Most of all, when watching or reading about the doomed hero, there is the sense on the part of the witness that "this isn't going to turn out well." Think of Maximus, the character portrayed by Russell Crowe in Gladiator. Not only is there a sense of foreboding about Maximus throughout the film, that although he's certain to triumph he's also going to pay a heavy price, there's also the feeling that this is as it should be, that there really isn't any other way it could happen. The doomed hero meets this with a sense of resignation - the resignation that you see in Steve McQueen's face in The Towering Inferno, as his character, Fire Chief O'Hallorhan, heads back into the burning building in a last effort to save the lives of those trapped inside. The expression on McQueen's face (through which McQueen usually did his best acting) tells you that he doesn't expect to come out of this building alive, and it's perhaps more a testimonial to McQueen's star power than anything else that he somewhat surprisingly survives his mission, rescuing those inside to boot.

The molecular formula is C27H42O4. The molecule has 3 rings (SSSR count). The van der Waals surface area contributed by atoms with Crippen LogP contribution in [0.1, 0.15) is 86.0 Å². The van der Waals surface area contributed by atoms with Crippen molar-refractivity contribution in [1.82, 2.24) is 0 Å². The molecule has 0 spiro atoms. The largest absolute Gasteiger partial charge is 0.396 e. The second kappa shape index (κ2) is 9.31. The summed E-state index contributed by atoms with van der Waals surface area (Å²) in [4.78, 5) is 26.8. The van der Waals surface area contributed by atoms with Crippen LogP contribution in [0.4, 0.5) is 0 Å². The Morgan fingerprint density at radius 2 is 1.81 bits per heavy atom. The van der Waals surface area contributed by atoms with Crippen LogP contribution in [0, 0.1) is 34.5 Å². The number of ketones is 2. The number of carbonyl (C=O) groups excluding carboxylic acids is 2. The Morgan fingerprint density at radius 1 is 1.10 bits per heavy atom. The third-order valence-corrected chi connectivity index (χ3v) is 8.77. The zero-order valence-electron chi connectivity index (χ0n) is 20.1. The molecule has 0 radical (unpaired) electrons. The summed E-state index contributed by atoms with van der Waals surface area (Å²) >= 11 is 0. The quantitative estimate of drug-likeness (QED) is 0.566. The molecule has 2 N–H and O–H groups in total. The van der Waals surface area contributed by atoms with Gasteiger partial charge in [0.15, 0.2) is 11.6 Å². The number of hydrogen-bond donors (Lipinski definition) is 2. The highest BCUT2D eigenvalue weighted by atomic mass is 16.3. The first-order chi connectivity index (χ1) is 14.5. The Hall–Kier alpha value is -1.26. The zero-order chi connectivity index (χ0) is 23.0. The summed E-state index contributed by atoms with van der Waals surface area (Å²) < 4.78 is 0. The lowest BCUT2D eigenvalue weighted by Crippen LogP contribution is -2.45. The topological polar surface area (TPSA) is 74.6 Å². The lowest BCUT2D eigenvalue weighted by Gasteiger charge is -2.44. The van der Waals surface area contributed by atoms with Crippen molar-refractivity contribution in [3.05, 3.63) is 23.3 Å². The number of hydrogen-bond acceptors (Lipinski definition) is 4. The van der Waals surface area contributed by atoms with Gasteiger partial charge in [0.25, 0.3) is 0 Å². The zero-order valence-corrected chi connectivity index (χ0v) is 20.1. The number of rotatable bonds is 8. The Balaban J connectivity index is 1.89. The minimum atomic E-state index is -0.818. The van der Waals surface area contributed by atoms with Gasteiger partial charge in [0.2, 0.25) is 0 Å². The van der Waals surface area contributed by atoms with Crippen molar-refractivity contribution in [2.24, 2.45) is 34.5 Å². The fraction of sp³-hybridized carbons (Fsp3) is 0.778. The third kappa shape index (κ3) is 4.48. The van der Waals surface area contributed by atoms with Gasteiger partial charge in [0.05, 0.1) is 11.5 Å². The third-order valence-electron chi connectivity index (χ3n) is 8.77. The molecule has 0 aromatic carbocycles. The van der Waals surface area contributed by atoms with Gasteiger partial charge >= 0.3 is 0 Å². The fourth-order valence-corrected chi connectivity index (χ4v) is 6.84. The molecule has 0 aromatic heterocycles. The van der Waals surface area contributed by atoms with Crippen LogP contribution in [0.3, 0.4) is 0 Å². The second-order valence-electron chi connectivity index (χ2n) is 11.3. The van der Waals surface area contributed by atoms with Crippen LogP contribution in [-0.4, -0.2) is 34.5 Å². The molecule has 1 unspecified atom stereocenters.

This has been perhaps a somewhat roundabout introduction to Declan Walsh, the doomed hero of Walter Murphy's 1978 novel The Vicar of Christ, a book that probably should be better known than it is. We know he's doomed before the story even starts, really: in a brief introduction, the unnamed narrator explains that he's on a mission to write the biography of the martyred Walsh, who died as Pope Francesco I. So, having been told in the opening pages that our hero dies, we are immediately plunged backward into the remarkable story of Walsh's life: a Korean War hero and winner of the Congressional Medal of Honor, a Pulitzer Prize-winning author, Chief Justice of the United States and, finally, Vicar of Christ.